A Closer Look: An AEW Metric-spective for Big Swole

Big Swole announced her departure from All Elite Wrestling a few days ago to the surprise of much of the Internet Wrestling Community, myself included. Her two-plus year run with the company was described as a mutual agreement not to extend her contract. Put another way: the terms of the signed document were fulfilled and the adults in the room each decided to move on to their future endeavours. How refreshingly mature.

Other than by request, I typically only post the quick stats and Combined Metrics for individual wrestlers on their birthdays but I decided to give tweet a special shoutout to Big Swole, if only to put a bow on what was a notable run with the company. At first, I was caught off-guard by the amount of reaction it received but, after reflecting, I began to reconsider what Big Swole had meant and still means to the AEW fans and perhaps current members of the roster as well.

With that, let’s go to the Metrics (combined Battle Royal Points + Quality Points + Ranking Points + Elite Points) and give a big overview of her Career statistics:

Quick Takeaways:

- Swole ends her AEW Career ranked 8th All-time, ahead of the emerging Jade Cargill and was only recently passed by the returning Riho. - The majority of her success occurred in 2020 although her record from 2021 is nearly identical. - Swole ranked in the Top 20 Women in all 3 Seasonswith AEW, a feat she shares with few others. - Her participation in, to date, both Women’s Casino Battle Royals also puts her in select company.

- Swole found most of her success on Dark in the Midcard but still boasts a winning record on Dynamite and in Openers; she also won her lone 1-on-1 Main Event. - The PPV victory was the Tooth and Nail match against current Women’s World Champion Dr. Britt Baker, DMD; this vaulted Swole to her only championship match versus Hikaru Shida at Dynamite #54 - Do you remember her low-key 17-match winning Streak? Sadly, I don’t think it was ever fully promoted.

Big Swole was primarily a Singles competitor although she found allies along the way to help her with her battles. Below is a closer look at Swole’s Singles statistics as well as her record with her seven different Tag Team partners:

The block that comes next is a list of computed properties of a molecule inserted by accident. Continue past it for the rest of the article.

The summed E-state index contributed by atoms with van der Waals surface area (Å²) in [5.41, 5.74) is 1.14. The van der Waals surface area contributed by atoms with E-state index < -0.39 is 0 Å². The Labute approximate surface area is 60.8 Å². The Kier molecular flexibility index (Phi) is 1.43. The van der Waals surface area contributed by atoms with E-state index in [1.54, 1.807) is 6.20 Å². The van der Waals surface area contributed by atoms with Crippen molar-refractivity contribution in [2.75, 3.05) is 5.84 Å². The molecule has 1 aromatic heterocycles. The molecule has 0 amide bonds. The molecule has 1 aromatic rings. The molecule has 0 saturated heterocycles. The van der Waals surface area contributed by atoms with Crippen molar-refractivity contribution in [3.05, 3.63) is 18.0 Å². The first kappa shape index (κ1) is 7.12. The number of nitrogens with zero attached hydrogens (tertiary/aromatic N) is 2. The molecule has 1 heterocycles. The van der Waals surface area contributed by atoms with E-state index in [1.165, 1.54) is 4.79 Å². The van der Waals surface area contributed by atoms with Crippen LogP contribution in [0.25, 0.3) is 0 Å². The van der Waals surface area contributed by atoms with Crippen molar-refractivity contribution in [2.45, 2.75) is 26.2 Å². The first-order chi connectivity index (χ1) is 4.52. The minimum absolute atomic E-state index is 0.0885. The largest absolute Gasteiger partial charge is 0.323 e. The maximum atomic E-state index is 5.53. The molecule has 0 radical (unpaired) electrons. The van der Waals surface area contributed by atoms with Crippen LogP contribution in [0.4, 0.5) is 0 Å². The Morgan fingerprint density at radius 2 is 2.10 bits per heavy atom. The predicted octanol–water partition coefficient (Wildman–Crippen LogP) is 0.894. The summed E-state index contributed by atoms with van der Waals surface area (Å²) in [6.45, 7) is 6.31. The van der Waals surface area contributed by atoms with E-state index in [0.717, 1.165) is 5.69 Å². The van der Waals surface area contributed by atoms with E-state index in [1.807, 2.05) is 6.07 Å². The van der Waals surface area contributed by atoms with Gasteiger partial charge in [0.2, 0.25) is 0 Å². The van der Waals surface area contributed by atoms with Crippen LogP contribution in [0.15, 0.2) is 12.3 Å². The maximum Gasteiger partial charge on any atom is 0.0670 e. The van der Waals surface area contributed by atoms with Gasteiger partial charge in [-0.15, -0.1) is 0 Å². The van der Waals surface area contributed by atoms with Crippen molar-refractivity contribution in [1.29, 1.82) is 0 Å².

Swole’s win in the only Women’s 3-on-1 Handicap match in company history counts as win versus the one who was pinned, Penelope Ford. (This match also counted as a Singles loss for Baker and Rebel – then billed as Reba - each of whom she has defeated in 1-on-1 competition.)

Her 2021 feud with Diamanté culminated the Main Event of Dark #103 in Three Strikes (Two out of Three falls) match and remains the only multi-fall Women’s match. Although airing two days after, this match was filmed in front of, and well-received by, the thousands in attendance at Hoffman Estates at the Rampage tapings prior to All Out. This match was her longest in the company in over a year. By dropping the first fall and battling back to win the final two, in some respect, this final prominent match serves as microcosm of Swole’s entire AEW career. Consider the following Match Time Guide:

Swole faced adversity early on in 2019 before scoring what was deemed an upset victory over Official #3 Ranked Emi Sakura to close out the year. This made Swole one to watch as the calendar turned over.

Her 2020 began with mixed results before embarking on a series of victories that would culminate with a competitive match against the eventual longest-reighning Women’s World Champion Hikaru Shida on the first Anniversary Edition of Dynamite; Swole and the company alike had each come a long way in a year.

Following this, the Streak began and this carried Swole into 2021 before coming to a rather uncermonious end in a tag match on Elevation with her most succesful ally, Red Velvet. These two, along with KiLynn King, formed an (at least officially) unnamed faction and teamed up for Swole's sole Trios victory.

While she never climbed to the top of the mountain, Big Swole definitely reached some peaks and deserves a comfortable perch from which to look down on her accomplishments. She helped pave the way in the ring at a time when the Women’s Division was getting quite thin. Her fight for her personal health outside the ring was and continues to be an inspiration for others.

Anyone with questions or comments is encouraged to respond here or on Twitter @AEWmetrics.

--- Note: This particular column was written in a format that was originally planned to debut at the end of December to commemorate the one-year passing of Jon Huber, also known as Mr. Brodie Lee. This is still forthcoming; however, in light of the announcement of the mutual decision for Big Swole and AEW to not renew their contractual relationship, I decided to bring it forward at this time.

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